Disease and low diversity puts trees at risk

History and future of Winnipeg’s urban canopy

Banded elm trees in Fort Rouge, Winnipeg. Trees are banded in spring and fall.

Photo by Daniel Crump

Many residential streets in Winnipeg are lined with trees, but a lack of diversity in tree species puts this canopy at risk from threats like Dutch elm disease.

Mellanie Lawrenz has lived in Glenelm for 15 years. She says the elms lining residential streets were a major reason she moved to the area.

“Everyone in our neighbourhood is very passionate about our trees. We’re very invested in keeping our canopy,” Lawrenz says.

Despite this, she says she notices, with alarming frequency, mature and tall trees being taken down due to disease.

“Winnipeg has the largest population of American elms of any city in North America,” city forester Martha Barwinsky says. She says the city has approximately 230,000 American elms.

Dutch elm disease was first discovered in Winnipeg in 1975, and the city has been dealing with it in the subsequent decades since. Barwinsky says Winnipeg and Manitoba have been very proactive in dealing with the disease.

For instance, regulations regarding Dutch elm disease are part of a broader provincial legislation handling invasive pests implemented before the 1975 discovery of the Dutch elm beetle in Winnipeg.

Additionally, Barwinsky says many city governments do not offer to remove diseased trees from private property like Winnipeg does.

Barwinsky claims this contributed to Winnipeg having a large and intact elm population, while cities in eastern Canada and the northeastern United States with less comprehensive programs saw their elm populations decimated.

But the large elm stock also presents drawbacks.

“We also have very low diversity in our urban forest. So the majority of our urban forest is populated by elm and ash,” Barwinsky notes. She says a sound principle of urban forestry is a diversity of tree species, which the city is continuing to work on.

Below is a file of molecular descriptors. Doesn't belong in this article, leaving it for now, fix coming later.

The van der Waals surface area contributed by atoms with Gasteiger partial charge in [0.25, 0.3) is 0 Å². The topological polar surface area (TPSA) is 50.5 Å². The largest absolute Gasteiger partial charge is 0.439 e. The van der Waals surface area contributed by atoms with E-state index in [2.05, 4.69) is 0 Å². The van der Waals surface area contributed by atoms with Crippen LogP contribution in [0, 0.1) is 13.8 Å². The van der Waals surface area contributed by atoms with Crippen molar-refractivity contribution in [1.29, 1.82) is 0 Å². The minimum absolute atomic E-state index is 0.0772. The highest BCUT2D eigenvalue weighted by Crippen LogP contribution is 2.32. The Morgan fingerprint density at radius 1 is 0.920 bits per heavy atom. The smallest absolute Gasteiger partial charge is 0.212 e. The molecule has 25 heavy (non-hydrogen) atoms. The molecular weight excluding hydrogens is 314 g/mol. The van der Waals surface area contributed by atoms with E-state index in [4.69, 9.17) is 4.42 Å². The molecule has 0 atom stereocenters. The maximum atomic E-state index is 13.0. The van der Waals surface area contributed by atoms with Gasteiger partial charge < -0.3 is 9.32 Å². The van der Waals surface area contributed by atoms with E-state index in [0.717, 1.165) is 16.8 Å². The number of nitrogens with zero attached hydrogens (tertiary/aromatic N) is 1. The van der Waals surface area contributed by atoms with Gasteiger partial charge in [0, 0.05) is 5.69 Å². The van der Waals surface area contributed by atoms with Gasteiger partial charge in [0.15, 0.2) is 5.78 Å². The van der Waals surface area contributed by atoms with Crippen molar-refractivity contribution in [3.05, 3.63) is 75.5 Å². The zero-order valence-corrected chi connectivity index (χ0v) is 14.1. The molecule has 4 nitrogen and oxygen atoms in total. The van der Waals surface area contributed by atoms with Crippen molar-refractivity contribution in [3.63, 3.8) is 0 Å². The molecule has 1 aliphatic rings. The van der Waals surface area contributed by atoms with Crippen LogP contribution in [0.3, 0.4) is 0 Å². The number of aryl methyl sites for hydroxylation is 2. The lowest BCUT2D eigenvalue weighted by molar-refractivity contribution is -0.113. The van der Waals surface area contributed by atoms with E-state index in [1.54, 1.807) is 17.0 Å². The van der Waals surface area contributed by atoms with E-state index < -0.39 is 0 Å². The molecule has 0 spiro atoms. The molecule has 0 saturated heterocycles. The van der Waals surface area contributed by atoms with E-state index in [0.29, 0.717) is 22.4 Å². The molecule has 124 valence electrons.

During early fall 2016, approximately 200 new trees were planted, including a mix of amur maple, hackberry and bur oak, to replace lost elms and diversify the urban canopy.

“We are also at a critical turning point in our Dutch elm disease management program, where we have a significant volume of trees that are diseased and have to be removed,” Barwinsky says. She estimates that over 8,000 trees will have to be removed by next year.

Barwinsky says a backlog of trees needing to be dealt with has been building over recent years. Historically, the urban forestry branch’s budget has allowed for the removal of 3,500 to 4,000 trees per year, but over the past five years, an average of 5,500 diseased elms have needed to be removed each year.

Fellow Glenelm residents have expressed concern and sorrow over poor tree health and removal, Lawrenz says.

“We have all come to associate our trees with that feeling of home,” she says

Published in Volume 72, Number 8 of The Uniter (November 2, 2017)

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